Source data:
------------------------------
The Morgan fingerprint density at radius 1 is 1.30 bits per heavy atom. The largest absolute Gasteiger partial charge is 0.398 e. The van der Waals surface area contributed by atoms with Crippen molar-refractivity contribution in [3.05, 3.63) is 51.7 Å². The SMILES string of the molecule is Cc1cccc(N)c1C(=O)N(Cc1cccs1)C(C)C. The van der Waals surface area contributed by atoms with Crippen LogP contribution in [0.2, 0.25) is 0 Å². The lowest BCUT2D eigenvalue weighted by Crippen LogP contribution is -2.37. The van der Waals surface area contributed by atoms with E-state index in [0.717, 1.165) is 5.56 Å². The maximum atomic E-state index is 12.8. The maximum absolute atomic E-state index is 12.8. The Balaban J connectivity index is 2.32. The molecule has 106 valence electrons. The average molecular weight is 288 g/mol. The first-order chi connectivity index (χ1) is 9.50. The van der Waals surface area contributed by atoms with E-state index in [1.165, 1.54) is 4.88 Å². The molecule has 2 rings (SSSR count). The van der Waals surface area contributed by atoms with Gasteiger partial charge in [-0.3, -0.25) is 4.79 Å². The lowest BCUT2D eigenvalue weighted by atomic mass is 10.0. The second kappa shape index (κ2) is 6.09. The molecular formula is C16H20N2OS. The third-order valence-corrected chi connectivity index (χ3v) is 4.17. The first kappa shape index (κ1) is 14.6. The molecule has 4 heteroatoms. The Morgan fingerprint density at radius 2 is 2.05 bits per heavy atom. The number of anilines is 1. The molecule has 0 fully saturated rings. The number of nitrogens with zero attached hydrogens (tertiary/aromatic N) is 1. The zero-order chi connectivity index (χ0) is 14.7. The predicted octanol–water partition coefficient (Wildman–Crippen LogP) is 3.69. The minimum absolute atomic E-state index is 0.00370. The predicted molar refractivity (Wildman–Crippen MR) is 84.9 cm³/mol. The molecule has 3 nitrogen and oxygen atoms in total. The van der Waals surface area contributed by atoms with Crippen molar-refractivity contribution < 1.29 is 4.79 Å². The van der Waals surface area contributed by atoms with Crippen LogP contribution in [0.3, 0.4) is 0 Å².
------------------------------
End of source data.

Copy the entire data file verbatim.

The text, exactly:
The Morgan fingerprint density at radius 1 is 1.30 bits per heavy atom. The largest absolute Gasteiger partial charge is 0.398 e. The van der Waals surface area contributed by atoms with Crippen molar-refractivity contribution in [3.05, 3.63) is 51.7 Å². The SMILES string of the molecule is Cc1cccc(N)c1C(=O)N(Cc1cccs1)C(C)C. The van der Waals surface area contributed by atoms with Crippen LogP contribution in [0.2, 0.25) is 0 Å². The lowest BCUT2D eigenvalue weighted by Crippen LogP contribution is -2.37. The van der Waals surface area contributed by atoms with E-state index in [0.717, 1.165) is 5.56 Å². The maximum atomic E-state index is 12.8. The maximum absolute atomic E-state index is 12.8. The Balaban J connectivity index is 2.32. The molecule has 106 valence electrons. The average molecular weight is 288 g/mol. The first-order chi connectivity index (χ1) is 9.50. The van der Waals surface area contributed by atoms with E-state index in [1.165, 1.54) is 4.88 Å². The molecule has 2 rings (SSSR count). The van der Waals surface area contributed by atoms with Gasteiger partial charge in [-0.3, -0.25) is 4.79 Å². The lowest BCUT2D eigenvalue weighted by atomic mass is 10.0. The second kappa shape index (κ2) is 6.09. The molecular formula is C16H20N2OS. The third-order valence-corrected chi connectivity index (χ3v) is 4.17. The first kappa shape index (κ1) is 14.6. The molecule has 4 heteroatoms. The Morgan fingerprint density at radius 2 is 2.05 bits per heavy atom. The number of anilines is 1. The molecule has 0 fully saturated rings. The number of nitrogens with zero attached hydrogens (tertiary/aromatic N) is 1. The zero-order chi connectivity index (χ0) is 14.7. The predicted octanol–water partition coefficient (Wildman–Crippen LogP) is 3.69. The minimum absolute atomic E-state index is 0.00370. The predicted molar refractivity (Wildman–Crippen MR) is 84.9 cm³/mol. The molecule has 3 nitrogen and oxygen atoms in total. The van der Waals surface area contributed by atoms with Crippen molar-refractivity contribution < 1.29 is 4.79 Å². The van der Waals surface area contributed by atoms with Crippen LogP contribution in [0.3, 0.4) is 0 Å².